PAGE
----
As I had planned, I attended the 2015 Deep South Regional Stargaze, but once again like the Spring Scrimmage weather showed it's ugly side yet again. The first night was fairly good but incredibly dewy, and by midnight fog worthy of a Hollywood movie set formed and dissipated as the night wore on. The second night began alright, but skies rapidly deteriorated and by 10 p.m. it was clear there was no more observing before rain, wind and thunder moved in the next day. I decided to take down the telescope and pack it up in the car to prevent rain from getting into it. The next day I left for home in the late afternoon two days sooner than I planned, because one storm after another passed through the area. At least I got the chance to observe some objects under darker skies than I normally have access to, and thus the drive out to Norwood La. was still worthwhile despite the change of plans due to the ever worsening weather pattern from an astronomical point of view.
One object I finally bagged was the obscure galaxy NGC-1343 in Cassiopeia, which is a rich hunting ground for objects that are part of the Milky Way, such as open clusters. It's not where one would expect to see galaxies, yet several exist that can be seen with amateur telescope, NGC-1343 being the hardest thus far to see. Shining at a magnitude of 12.3 and stretching 2.8 arc minutes long, this galaxy appeared as a very small elongated oval glow that seemed to have a star embedded in it. A brighter center was obvious and I may have seen hints of the outer disk and spiral arms of this heavily obscured galaxy that is behind dense star clouds in the Cassiopeia Milky Way. It's high declination of +72 degrees ensures it is above the horizon at all times from mid and far northern latitudes.
Also in Cassiopeia is the planetary nebula IC-1747, which appeared as an oval with a darker central zone without a central star visible. Also known as PK 130+1.1, this 12th magnitude object is about 20 arc-seconds long, which results in a fairly high surface brightness. It was obviously visible through the 15-inch among numerous faint stars even without a nebula filter through steadily worsening skies. While not a spectacular find like NGC-6826 or the Dumbbell Nebula, it's is worth a look through modest telescopes under good skies.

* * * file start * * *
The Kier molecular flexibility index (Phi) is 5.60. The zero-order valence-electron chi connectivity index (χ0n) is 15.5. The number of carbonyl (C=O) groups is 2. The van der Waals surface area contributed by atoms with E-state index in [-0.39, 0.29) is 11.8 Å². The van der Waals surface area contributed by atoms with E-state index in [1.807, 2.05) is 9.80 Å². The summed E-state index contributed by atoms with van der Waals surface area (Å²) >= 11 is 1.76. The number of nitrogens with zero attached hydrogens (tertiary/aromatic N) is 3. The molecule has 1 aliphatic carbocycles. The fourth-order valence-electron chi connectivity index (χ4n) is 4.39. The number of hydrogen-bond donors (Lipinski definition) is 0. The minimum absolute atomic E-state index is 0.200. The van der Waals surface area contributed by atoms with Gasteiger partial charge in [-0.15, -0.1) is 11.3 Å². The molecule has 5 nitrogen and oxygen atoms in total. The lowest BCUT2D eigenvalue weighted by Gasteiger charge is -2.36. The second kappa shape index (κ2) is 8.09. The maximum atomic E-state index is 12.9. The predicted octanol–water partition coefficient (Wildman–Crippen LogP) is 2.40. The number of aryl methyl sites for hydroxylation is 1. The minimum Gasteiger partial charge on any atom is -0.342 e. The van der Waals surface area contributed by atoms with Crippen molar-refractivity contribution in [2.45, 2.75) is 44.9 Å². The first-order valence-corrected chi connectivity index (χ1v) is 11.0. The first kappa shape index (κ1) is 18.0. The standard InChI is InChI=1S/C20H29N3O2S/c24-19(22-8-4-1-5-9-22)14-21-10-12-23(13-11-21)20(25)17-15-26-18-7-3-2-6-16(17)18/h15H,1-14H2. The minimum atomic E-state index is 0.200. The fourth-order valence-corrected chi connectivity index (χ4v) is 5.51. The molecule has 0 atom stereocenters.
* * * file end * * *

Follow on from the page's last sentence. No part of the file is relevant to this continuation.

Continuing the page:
There is a fair number of comets now visible to amateur telescopes, and I looked at three of them while at the 2015DSRSG. C/2014S2PANSTARRS was at the time in Perseus and shining at around 12th magnitude. It is now in central Draco due south of the "bowl" of the Little Dipper or Ursa Minor. It looked more like a diffuse galaxy with an elongated brighter zone in the center than a comet.
Another comet I observed was C/2013X1PANSTARRS in Ursa Minor. This comet I had to act fast to catch, it was dropping towards the tree line and it was close to Polaris as well. Unlike the previous comet, this one was obviously a comet with a short stubby tail and a bright inner region with a pseudo nucleus in the center. The actual nucleus is far too small and dark to see through an amateur telescope, and even more so when surrounded by glowing plasma. It's in Pegasus at a magnitude of 10 and still positioned far enough from the Sun to be observable for at least another month. C/2013X1 will reach perihelion this April and then will pass within 0.6 A.U. or 54 million miles of Earth next June on the way out from the Sun. It is expected to reach a magnitude of 7.5 and will have best visibility from equatorial and southern latitudes while among the stars of the constellation Microscopium.
After the DSRSG, I finished rebuilding my 10-inch F/4.5 solid tube into a truss-tube Dob that is lighter and takes up much less space in my car. I took it to one of the sites I use to observe deep sky objects I cannot see at home, and among other objects I tried it on M-1, also known as the Crab Nebula. The skies were for once reasonably clear, which made M-1's patch structure apparent. It was quite bright at 149X without a nebula filter. Numerous other objects, including the galaxies M-31, M-32, M-110, M-33 and M-74 were also observed. The telescope is still adequately rigid and damps out vibration well, and is much more pleasurable to use. Just today I took delivery of a 30mm Explore Scientific 30mm 82 degree eyepiece, which will enable the widest actual field of view possible for this telescope. Now I can get a very good view of large and very faint nebulae such as NGC-1499, the California Nebula and large star clusters such as the Pleiades. I am hoping for better weather trends for 2016, overall the weather was awful year round during 2015. I am planning on going to Oklahoma in 2016 to get away from both light pollution and the never ending monsoons that are as of late year round along the Gulf Coast. Not to mention take the 15-inch out there and stretch it's legs as I had done with the 10-inch when I was there back in 2006.